The 2012 Pathfinder’s lineup should continue with the entry-level S models, midline SV versions, well-equipped Silver Editions, and top-of-the-line LE models.

Mechanical: Expect no change to the 2012 Nissan Pathfinder’s powertrains. This means a 4.0-liter V-6 will continue standard across the lineup and should again deliver 266 horsepower and a sturdy 288 pound-feet of torque for quick launches and secure highway passing abilities. This V-6 also provides Pathfinder an impressive maximum tow rating of 6,000 pounds, which is sufficient for all but really heavy-duty needs. The 2012 Pathfinder will remain one of the only mid-priced midsize SUVs to offer a V-8 engine. Offered in the top LE model, this 5.6-liter should again generate 310 horsepower and a generous 388 pound-feet of torque; its maximum tow rating is 7,000 pounds. The 2012 Pathfinder’s only transmission will remain a five-speed automatic that performs admirably though not as smoothly as would a more modern six-speed gearbox.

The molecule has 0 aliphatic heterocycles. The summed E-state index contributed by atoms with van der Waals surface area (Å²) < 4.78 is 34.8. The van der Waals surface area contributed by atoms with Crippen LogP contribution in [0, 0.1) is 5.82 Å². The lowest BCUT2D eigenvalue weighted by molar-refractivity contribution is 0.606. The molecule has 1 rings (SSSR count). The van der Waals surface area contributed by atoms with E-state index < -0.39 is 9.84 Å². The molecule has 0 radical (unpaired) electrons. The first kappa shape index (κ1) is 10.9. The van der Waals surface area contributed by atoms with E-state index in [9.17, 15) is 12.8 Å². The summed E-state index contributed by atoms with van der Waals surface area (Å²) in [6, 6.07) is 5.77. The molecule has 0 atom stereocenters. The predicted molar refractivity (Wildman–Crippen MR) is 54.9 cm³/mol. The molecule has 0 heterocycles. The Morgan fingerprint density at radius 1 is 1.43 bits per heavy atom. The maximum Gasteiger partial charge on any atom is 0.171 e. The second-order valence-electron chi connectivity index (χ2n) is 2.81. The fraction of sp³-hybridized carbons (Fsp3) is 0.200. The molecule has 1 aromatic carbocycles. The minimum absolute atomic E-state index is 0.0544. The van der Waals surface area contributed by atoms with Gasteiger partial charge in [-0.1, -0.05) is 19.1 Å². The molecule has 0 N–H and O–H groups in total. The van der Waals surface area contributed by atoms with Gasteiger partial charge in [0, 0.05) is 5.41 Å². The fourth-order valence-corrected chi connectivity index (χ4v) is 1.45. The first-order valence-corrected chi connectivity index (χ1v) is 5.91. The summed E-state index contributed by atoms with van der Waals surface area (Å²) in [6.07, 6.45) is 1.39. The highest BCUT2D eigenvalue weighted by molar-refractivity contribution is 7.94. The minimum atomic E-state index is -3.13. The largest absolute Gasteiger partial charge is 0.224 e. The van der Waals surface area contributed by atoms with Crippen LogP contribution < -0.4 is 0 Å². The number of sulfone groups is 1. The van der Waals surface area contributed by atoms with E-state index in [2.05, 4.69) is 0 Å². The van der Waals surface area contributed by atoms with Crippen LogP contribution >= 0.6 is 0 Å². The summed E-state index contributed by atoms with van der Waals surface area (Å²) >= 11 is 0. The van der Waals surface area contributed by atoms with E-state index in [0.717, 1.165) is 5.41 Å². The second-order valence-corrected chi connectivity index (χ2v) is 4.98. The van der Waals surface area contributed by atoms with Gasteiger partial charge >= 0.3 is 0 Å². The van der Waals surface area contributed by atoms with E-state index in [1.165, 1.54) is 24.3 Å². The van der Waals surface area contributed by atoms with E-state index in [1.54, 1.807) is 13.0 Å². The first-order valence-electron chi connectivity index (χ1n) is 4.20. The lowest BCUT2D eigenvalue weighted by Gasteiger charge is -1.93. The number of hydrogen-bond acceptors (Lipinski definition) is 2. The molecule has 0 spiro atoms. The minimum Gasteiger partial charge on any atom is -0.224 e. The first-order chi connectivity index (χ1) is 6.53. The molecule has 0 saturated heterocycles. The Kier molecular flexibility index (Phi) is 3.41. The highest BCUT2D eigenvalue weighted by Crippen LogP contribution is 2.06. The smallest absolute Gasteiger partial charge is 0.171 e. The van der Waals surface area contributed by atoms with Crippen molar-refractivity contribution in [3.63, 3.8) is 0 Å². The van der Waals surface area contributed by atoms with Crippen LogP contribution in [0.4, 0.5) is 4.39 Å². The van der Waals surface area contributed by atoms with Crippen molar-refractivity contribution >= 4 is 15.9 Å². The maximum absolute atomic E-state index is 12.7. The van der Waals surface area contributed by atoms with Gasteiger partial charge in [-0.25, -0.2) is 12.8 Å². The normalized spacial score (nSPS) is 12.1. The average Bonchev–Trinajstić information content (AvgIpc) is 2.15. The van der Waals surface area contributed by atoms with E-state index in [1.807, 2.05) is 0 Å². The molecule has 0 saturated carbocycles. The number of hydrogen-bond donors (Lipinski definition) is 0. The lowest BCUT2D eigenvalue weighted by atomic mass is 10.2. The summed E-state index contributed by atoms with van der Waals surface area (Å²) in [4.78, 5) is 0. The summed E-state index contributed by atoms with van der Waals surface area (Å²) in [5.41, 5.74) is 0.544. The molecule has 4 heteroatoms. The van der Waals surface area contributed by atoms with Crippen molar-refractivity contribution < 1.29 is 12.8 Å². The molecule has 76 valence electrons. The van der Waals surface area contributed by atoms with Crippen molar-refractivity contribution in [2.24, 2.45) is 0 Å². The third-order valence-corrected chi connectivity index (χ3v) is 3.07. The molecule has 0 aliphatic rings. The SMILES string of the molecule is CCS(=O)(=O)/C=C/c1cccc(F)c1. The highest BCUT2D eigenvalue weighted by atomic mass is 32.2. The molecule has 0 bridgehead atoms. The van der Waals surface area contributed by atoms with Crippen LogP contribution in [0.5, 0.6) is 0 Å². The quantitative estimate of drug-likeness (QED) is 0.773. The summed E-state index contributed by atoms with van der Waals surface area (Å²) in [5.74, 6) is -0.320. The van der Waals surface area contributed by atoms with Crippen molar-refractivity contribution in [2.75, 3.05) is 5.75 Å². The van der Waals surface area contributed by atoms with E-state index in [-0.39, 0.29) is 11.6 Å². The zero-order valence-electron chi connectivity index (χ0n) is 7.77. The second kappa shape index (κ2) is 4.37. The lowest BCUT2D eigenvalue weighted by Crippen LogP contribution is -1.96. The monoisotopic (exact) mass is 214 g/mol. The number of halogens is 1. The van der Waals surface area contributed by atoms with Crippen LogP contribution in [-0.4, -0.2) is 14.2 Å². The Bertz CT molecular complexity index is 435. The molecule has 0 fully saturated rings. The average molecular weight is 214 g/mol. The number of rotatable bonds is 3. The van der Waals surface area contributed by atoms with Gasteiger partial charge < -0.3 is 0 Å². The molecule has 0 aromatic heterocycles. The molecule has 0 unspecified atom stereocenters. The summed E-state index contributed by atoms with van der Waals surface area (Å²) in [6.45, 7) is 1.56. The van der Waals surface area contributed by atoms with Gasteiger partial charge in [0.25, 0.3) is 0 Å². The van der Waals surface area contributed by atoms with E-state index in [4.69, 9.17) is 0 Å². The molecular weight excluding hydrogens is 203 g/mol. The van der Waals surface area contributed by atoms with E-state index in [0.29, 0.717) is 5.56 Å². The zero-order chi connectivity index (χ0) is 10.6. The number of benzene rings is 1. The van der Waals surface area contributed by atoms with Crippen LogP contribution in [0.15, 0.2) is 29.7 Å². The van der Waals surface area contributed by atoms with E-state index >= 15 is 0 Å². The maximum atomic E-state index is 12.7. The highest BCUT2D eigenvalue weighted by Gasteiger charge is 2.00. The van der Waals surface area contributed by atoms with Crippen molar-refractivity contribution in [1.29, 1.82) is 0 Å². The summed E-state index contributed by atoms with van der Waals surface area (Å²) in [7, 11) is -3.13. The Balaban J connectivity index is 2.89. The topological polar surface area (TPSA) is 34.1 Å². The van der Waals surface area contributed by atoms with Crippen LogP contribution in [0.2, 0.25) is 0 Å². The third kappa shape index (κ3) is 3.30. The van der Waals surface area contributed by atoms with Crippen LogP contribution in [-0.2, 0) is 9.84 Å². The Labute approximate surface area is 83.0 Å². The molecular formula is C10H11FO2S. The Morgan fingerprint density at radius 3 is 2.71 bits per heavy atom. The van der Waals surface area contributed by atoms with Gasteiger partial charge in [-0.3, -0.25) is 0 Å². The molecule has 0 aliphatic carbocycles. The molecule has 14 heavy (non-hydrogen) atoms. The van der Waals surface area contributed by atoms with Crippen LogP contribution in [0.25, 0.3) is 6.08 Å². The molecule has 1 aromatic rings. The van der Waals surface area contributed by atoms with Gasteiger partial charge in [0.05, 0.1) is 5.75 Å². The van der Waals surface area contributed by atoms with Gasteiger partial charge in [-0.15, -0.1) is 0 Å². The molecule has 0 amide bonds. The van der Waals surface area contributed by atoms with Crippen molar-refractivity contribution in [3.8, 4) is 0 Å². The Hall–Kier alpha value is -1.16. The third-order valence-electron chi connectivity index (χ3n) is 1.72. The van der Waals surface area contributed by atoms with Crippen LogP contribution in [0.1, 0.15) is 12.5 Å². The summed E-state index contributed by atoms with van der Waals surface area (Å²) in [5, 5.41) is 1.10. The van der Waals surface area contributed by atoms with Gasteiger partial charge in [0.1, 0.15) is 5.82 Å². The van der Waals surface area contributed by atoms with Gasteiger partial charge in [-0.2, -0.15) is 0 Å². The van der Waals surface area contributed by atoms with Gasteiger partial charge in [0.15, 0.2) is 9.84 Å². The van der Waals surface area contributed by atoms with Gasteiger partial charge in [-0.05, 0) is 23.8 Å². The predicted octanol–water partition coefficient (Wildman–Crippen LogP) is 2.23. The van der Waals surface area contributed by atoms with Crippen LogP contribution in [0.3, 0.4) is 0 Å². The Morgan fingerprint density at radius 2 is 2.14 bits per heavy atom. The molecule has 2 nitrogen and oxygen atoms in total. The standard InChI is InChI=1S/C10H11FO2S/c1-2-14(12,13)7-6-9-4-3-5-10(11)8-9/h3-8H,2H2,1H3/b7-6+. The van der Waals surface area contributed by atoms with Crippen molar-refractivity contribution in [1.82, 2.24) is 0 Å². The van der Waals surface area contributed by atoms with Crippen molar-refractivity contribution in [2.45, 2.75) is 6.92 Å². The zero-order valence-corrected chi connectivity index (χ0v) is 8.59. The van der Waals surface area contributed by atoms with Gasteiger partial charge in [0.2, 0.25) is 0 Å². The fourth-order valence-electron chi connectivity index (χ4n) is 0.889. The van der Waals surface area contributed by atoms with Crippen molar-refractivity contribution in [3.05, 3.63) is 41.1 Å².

Rear-wheel drive will continue to be the standard configuration in the 2012 Pathfinder S, SV, Silver Edition, and LE V-6 models. Four-wheel drive (4wd) will again be standard with for the 2012 Pathfinder LE V-8 model.

The V-6 versions should again be available with three different 4wd systems, depending on the trim level. The 2012 Pathfinder S, SV, and Silver Edition models will likely offer a basic setup in which the driver must manually engage four-wheel drive; it’s a “part-time” system in that the car lacks the gearing necessary for it to traverse other than wet, snowy or loose grades for long periods of time without risking undue wear. The Pathfinder LE V-6 will offer a full-time system that can either be engaged manually or left in “automatic” mode, enduring no mechanical risk while running for extended periods on dry pavement either way. Meanwhile, while the top LE V-8 will still come standard with the Pathfinder’s most sophisticated setup that is permanently engaged and requires no driver input. All versions include low-range gearing for extreme low-speed off-roading or for disengaging the vehicle from the deepest snow banks.